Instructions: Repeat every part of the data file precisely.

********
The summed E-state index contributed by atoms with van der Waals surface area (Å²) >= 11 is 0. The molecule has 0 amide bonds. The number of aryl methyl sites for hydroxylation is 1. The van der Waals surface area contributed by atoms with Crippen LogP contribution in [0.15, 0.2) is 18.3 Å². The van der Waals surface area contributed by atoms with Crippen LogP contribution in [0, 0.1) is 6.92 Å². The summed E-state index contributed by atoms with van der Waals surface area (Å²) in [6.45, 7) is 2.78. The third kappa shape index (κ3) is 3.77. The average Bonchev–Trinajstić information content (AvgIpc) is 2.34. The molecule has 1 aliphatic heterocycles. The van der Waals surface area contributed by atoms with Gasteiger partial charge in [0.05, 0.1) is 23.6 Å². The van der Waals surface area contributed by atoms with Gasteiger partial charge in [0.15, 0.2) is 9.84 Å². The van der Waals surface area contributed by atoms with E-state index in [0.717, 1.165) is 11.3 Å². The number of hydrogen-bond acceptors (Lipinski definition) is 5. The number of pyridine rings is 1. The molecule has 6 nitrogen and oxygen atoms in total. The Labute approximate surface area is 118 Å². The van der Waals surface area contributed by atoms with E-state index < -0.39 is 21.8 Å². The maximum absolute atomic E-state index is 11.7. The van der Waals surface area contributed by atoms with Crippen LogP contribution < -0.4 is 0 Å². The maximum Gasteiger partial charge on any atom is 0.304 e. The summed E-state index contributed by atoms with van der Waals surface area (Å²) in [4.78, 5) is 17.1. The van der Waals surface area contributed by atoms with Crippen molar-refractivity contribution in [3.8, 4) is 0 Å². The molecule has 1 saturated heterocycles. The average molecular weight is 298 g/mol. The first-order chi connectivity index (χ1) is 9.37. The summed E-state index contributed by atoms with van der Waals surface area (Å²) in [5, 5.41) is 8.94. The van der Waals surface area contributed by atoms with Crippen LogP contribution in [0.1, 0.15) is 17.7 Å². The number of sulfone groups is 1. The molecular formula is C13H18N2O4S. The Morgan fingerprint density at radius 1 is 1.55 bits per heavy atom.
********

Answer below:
The summed E-state index contributed by atoms with van der Waals surface area (Å²) >= 11 is 0. The molecule has 0 amide bonds. The number of aryl methyl sites for hydroxylation is 1. The van der Waals surface area contributed by atoms with Crippen LogP contribution in [0.15, 0.2) is 18.3 Å². The van der Waals surface area contributed by atoms with Crippen LogP contribution in [0, 0.1) is 6.92 Å². The summed E-state index contributed by atoms with van der Waals surface area (Å²) in [6.45, 7) is 2.78. The third kappa shape index (κ3) is 3.77. The average Bonchev–Trinajstić information content (AvgIpc) is 2.34. The molecule has 1 aliphatic heterocycles. The van der Waals surface area contributed by atoms with Gasteiger partial charge in [0.05, 0.1) is 23.6 Å². The van der Waals surface area contributed by atoms with Gasteiger partial charge in [0.15, 0.2) is 9.84 Å². The van der Waals surface area contributed by atoms with E-state index in [0.717, 1.165) is 11.3 Å². The number of hydrogen-bond acceptors (Lipinski definition) is 5. The number of pyridine rings is 1. The molecule has 6 nitrogen and oxygen atoms in total. The Labute approximate surface area is 118 Å². The van der Waals surface area contributed by atoms with E-state index < -0.39 is 21.8 Å². The maximum absolute atomic E-state index is 11.7. The van der Waals surface area contributed by atoms with Crippen LogP contribution < -0.4 is 0 Å². The maximum Gasteiger partial charge on any atom is 0.304 e. The summed E-state index contributed by atoms with van der Waals surface area (Å²) in [4.78, 5) is 17.1. The van der Waals surface area contributed by atoms with Crippen molar-refractivity contribution in [3.8, 4) is 0 Å². The molecule has 1 saturated heterocycles. The average molecular weight is 298 g/mol. The first-order chi connectivity index (χ1) is 9.37. The summed E-state index contributed by atoms with van der Waals surface area (Å²) in [5, 5.41) is 8.94. The van der Waals surface area contributed by atoms with Crippen LogP contribution in [0.1, 0.15) is 17.7 Å². The number of sulfone groups is 1. The molecular formula is C13H18N2O4S. The Morgan fingerprint density at radius 1 is 1.55 bits per heavy atom.